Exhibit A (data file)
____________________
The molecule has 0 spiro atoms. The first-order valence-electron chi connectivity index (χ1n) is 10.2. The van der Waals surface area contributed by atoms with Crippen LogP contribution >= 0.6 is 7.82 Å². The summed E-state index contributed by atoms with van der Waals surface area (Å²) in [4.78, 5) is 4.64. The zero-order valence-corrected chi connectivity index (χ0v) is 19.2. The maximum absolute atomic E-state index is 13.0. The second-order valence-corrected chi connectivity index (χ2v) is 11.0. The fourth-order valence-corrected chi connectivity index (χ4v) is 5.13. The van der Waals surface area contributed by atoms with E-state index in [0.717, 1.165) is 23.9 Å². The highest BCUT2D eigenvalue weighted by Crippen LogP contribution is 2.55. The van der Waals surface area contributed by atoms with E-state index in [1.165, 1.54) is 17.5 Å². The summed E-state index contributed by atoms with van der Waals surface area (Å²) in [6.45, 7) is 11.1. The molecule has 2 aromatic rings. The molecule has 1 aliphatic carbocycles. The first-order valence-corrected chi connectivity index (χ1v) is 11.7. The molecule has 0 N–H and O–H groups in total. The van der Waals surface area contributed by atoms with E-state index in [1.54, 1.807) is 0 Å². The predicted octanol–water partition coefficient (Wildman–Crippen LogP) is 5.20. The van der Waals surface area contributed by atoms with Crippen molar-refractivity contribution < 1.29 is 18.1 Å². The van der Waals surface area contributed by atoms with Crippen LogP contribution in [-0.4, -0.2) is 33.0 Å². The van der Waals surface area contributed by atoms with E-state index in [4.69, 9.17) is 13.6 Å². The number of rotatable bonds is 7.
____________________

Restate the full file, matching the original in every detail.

The molecule has 0 spiro atoms. The first-order valence-electron chi connectivity index (χ1n) is 10.2. The van der Waals surface area contributed by atoms with Crippen LogP contribution >= 0.6 is 7.82 Å². The summed E-state index contributed by atoms with van der Waals surface area (Å²) in [4.78, 5) is 4.64. The zero-order valence-corrected chi connectivity index (χ0v) is 19.2. The maximum absolute atomic E-state index is 13.0. The second-order valence-corrected chi connectivity index (χ2v) is 11.0. The fourth-order valence-corrected chi connectivity index (χ4v) is 5.13. The van der Waals surface area contributed by atoms with E-state index in [0.717, 1.165) is 23.9 Å². The highest BCUT2D eigenvalue weighted by Crippen LogP contribution is 2.55. The van der Waals surface area contributed by atoms with E-state index in [1.165, 1.54) is 17.5 Å². The summed E-state index contributed by atoms with van der Waals surface area (Å²) in [6.45, 7) is 11.1. The molecule has 2 aromatic rings. The molecule has 1 aliphatic carbocycles. The first-order valence-corrected chi connectivity index (χ1v) is 11.7. The molecule has 0 N–H and O–H groups in total. The van der Waals surface area contributed by atoms with E-state index in [1.54, 1.807) is 0 Å². The predicted octanol–water partition coefficient (Wildman–Crippen LogP) is 5.20. The van der Waals surface area contributed by atoms with Crippen molar-refractivity contribution < 1.29 is 18.1 Å². The van der Waals surface area contributed by atoms with Crippen LogP contribution in [-0.4, -0.2) is 33.0 Å². The van der Waals surface area contributed by atoms with E-state index in [4.69, 9.17) is 13.6 Å². The number of rotatable bonds is 7.